From the Q2 earnings letter:
"Expanding Model S Demand
At Tesla, we see a clear distinction between demand and deliveries. We measure demand by the number of cars that have been ordered. An order occurs when a customer selects their vehicle configuration and pays the nonrefundable cash deposit. Deliveries, on the other hand, are the fulfillment of those orders. The number of deliveries in a quarter is influenced by three main factors: our ability to increase production; the allocation of that production among our North American, European and Asian markets; and the need to fill the in-transit pipeline for future deliveries in each region. This quarter, for example, we delivered 7,579 Model S vehicles, slightly ahead of guidance and up by more than 17% sequentially. However, even though we increased both production and deliveries, average global delivery wait times increased because our production growth was unable to keep pace with increased demand.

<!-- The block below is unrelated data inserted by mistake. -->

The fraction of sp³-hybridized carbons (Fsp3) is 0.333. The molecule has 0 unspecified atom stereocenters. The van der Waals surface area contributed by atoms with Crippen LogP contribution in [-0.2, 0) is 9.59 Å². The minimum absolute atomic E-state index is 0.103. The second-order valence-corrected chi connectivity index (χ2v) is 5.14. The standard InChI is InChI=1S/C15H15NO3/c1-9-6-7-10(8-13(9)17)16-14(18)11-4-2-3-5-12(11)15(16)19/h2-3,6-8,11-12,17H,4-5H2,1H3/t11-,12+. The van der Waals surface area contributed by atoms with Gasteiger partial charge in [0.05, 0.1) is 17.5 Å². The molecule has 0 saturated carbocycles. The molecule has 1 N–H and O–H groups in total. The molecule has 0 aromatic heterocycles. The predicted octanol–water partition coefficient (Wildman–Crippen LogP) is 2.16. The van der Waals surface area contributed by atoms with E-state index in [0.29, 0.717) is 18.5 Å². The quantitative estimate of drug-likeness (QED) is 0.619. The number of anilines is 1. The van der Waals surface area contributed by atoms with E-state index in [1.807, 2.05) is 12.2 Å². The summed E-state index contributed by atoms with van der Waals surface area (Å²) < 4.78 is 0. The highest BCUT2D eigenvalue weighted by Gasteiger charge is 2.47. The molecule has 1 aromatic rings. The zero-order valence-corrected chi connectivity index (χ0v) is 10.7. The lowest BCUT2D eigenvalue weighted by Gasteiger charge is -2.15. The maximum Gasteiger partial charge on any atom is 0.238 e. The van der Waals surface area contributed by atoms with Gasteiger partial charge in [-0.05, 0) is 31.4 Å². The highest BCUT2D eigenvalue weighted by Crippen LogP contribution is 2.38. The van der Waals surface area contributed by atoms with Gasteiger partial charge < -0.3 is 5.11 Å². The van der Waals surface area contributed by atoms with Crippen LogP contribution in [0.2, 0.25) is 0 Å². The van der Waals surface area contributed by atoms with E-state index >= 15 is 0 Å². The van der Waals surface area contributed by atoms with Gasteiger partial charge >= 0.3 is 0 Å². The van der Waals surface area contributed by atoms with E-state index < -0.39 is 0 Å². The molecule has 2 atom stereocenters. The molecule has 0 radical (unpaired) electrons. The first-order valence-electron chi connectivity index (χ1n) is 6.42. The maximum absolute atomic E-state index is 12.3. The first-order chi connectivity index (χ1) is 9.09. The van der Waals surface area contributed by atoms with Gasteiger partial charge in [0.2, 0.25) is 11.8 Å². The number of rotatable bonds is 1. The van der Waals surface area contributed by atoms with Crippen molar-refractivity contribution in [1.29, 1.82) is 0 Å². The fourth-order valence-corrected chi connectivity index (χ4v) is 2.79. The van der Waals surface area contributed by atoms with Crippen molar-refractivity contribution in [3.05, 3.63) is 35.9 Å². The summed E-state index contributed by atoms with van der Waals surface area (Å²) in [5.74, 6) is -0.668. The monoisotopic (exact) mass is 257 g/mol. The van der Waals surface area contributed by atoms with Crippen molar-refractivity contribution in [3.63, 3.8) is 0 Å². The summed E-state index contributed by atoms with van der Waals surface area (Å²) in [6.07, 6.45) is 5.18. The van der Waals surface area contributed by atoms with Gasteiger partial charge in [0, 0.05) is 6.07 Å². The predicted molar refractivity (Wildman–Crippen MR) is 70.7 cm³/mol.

Model S orders, and thus demand, continue to grow even in our most established markets. In both North America and Europe, Q2 Model S orders increased sequentially at a much faster rate than for the rest of the automotive industry. Accordingly, we believe these markets remain under-penetrated. We expect demand to continue to increase worldwide as we continue to grow our customer support infrastructure and broaden the appeal of our products, and as consumer awareness improves."
This should put to rest the issue that US demand is not declining, but increasing.